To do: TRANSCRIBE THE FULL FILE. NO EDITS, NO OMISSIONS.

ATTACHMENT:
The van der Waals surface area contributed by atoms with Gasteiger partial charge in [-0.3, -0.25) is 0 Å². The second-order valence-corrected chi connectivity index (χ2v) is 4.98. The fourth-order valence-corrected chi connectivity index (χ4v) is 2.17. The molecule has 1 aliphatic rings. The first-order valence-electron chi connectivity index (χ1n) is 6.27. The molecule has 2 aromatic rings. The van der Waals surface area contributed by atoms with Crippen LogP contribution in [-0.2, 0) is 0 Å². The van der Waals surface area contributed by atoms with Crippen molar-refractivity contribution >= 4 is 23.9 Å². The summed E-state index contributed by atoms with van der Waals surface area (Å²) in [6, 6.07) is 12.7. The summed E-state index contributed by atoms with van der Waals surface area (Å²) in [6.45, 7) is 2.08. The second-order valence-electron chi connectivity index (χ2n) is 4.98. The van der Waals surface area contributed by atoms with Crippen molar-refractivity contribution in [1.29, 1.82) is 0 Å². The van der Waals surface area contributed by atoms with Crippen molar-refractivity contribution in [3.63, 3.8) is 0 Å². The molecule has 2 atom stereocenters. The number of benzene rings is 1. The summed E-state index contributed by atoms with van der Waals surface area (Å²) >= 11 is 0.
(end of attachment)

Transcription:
The van der Waals surface area contributed by atoms with Gasteiger partial charge in [-0.3, -0.25) is 0 Å². The second-order valence-corrected chi connectivity index (χ2v) is 4.98. The fourth-order valence-corrected chi connectivity index (χ4v) is 2.17. The molecule has 1 aliphatic rings. The first-order valence-electron chi connectivity index (χ1n) is 6.27. The molecule has 2 aromatic rings. The van der Waals surface area contributed by atoms with Crippen LogP contribution in [-0.2, 0) is 0 Å². The van der Waals surface area contributed by atoms with Crippen molar-refractivity contribution >= 4 is 23.9 Å². The summed E-state index contributed by atoms with van der Waals surface area (Å²) in [6, 6.07) is 12.7. The summed E-state index contributed by atoms with van der Waals surface area (Å²) in [6.45, 7) is 2.08. The second-order valence-electron chi connectivity index (χ2n) is 4.98. The van der Waals surface area contributed by atoms with Crippen molar-refractivity contribution in [1.29, 1.82) is 0 Å². The van der Waals surface area contributed by atoms with Crippen molar-refractivity contribution in [3.63, 3.8) is 0 Å². The molecule has 2 atom stereocenters. The number of benzene rings is 1. The summed E-state index contributed by atoms with van der Waals surface area (Å²) >= 11 is 0.